Former MP joins the criticism over unused Ouseburn Barrage

CITY officials have “a moral duty” to ensure a £4m unused Quayside barrage is brought back into working use, a former MP has claimed.

CITY officials have “a moral duty” to ensure a £4m unused Quayside barrage is brought back into working use, a former MP has claimed.

Former Newcastle Central MP Jim Cousins hit out after it emerged Newcastle Council had left the Ouseburn Barrage unused for 20 months.

The regeneration project was opened in 2009 some £1m over budget. And 15 months later it was out of action and has remained so ever since.

While city officials say they will carry out an inspection and look to bring it back into working order, Mr Cousins say this does not go far enough.

He said: “I was one of those who had serious concerns about this project but now that we have it here and it has taken up resources which could have been better used there is a moral duty on the council to see the barrage kept in working order.”

Mr Cousins was one of those who in 2007 was threatened with legal action by the council when officers there grew fed up of costly challenges to its decision to go ahead with the barrage.

At the time he warned the river banks would be unable to cope with the pressure, as well as sewage concerns also expressed, and in 2010 those fears came true when a section of the bank had to be reinforced.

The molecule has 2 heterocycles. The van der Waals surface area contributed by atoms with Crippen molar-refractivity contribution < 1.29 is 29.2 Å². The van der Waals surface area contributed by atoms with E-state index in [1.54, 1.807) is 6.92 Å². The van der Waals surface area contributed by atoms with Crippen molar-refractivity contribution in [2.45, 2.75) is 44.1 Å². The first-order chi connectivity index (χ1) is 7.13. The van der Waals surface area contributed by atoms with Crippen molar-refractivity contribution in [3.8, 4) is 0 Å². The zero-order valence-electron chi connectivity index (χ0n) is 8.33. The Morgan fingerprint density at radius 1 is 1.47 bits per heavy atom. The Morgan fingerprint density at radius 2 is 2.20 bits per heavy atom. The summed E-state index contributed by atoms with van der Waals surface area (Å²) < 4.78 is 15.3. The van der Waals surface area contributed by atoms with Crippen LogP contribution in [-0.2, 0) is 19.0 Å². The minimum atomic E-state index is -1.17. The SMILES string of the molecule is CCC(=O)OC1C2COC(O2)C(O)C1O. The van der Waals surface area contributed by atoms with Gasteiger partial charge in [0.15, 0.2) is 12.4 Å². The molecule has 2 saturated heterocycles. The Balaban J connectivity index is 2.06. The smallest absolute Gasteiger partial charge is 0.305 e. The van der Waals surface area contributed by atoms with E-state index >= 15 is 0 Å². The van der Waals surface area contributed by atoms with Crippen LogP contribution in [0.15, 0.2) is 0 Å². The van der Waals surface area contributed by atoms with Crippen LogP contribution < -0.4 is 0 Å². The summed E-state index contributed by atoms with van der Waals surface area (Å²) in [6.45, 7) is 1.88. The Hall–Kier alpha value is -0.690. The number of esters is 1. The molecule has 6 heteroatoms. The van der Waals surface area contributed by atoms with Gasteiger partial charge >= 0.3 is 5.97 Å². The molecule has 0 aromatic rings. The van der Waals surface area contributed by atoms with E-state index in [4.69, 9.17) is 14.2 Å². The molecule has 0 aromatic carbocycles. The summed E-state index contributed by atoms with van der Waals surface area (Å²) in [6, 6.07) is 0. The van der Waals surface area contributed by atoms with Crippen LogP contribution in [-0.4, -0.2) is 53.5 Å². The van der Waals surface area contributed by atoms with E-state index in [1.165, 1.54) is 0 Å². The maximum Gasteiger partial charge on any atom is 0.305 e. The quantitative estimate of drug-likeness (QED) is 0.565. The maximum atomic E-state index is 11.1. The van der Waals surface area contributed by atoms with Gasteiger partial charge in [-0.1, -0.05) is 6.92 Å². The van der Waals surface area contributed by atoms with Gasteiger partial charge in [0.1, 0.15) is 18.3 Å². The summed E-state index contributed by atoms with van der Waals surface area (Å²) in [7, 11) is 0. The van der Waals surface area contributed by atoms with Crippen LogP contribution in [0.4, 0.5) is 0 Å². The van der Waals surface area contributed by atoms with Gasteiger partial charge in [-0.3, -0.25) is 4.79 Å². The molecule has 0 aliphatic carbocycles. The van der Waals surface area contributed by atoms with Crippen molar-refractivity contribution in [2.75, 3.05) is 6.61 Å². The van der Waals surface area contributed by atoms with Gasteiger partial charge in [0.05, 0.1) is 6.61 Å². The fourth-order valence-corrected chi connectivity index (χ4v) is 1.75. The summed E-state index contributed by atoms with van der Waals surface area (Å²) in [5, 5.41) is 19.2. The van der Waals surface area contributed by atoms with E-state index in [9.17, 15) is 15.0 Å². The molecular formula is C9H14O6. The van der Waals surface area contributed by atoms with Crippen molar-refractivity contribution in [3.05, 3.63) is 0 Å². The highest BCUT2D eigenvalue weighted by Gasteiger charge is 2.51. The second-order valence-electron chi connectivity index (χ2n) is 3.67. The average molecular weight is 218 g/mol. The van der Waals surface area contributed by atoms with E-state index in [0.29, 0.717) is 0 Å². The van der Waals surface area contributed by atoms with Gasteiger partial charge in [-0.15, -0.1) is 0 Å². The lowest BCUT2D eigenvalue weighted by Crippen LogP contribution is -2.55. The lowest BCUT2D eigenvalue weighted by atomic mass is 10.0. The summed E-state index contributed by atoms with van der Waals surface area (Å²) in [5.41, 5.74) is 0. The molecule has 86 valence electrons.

Council officials have insisted this related to the age and fragility of the wall and did not have anything to do with pressure on the barrage.

When plans for the barrage were going through the council included an option to fund the project through developer contributions, bringing in £32,000 towards the scheme.

Mr Cousins said: “We were always told there would be a barrage levy placed on those nearby to help build this. Well, it has not been working, does anyone get repaid as a result?

“This whole incident shows what happens when an authority does not listen to those who have legitimate concerns.”

Mr Cousins said that European funds used to help build the barrage come with strict rules, and could mean that “as well as a moral obligation there is also a potentially very expensive legal obligation to keep the barrage going.”

A council spokesman said: “The council’s maintenance arrangement for the Ouseburn Barrage with its current external contractor will come to an end once the outstanding repairs and maintenance work is completed early next month. The council will be working urgently on procuring specialist external support for the future maintenance of the barrage.

“The successful bidder for this work will need to convince the council that they will deal with any operational and maintenance issues as a matter of urgency within tight timescales which will be part of the contract conditions. Any failure to achieve this will result in financial penalties being imposed.”

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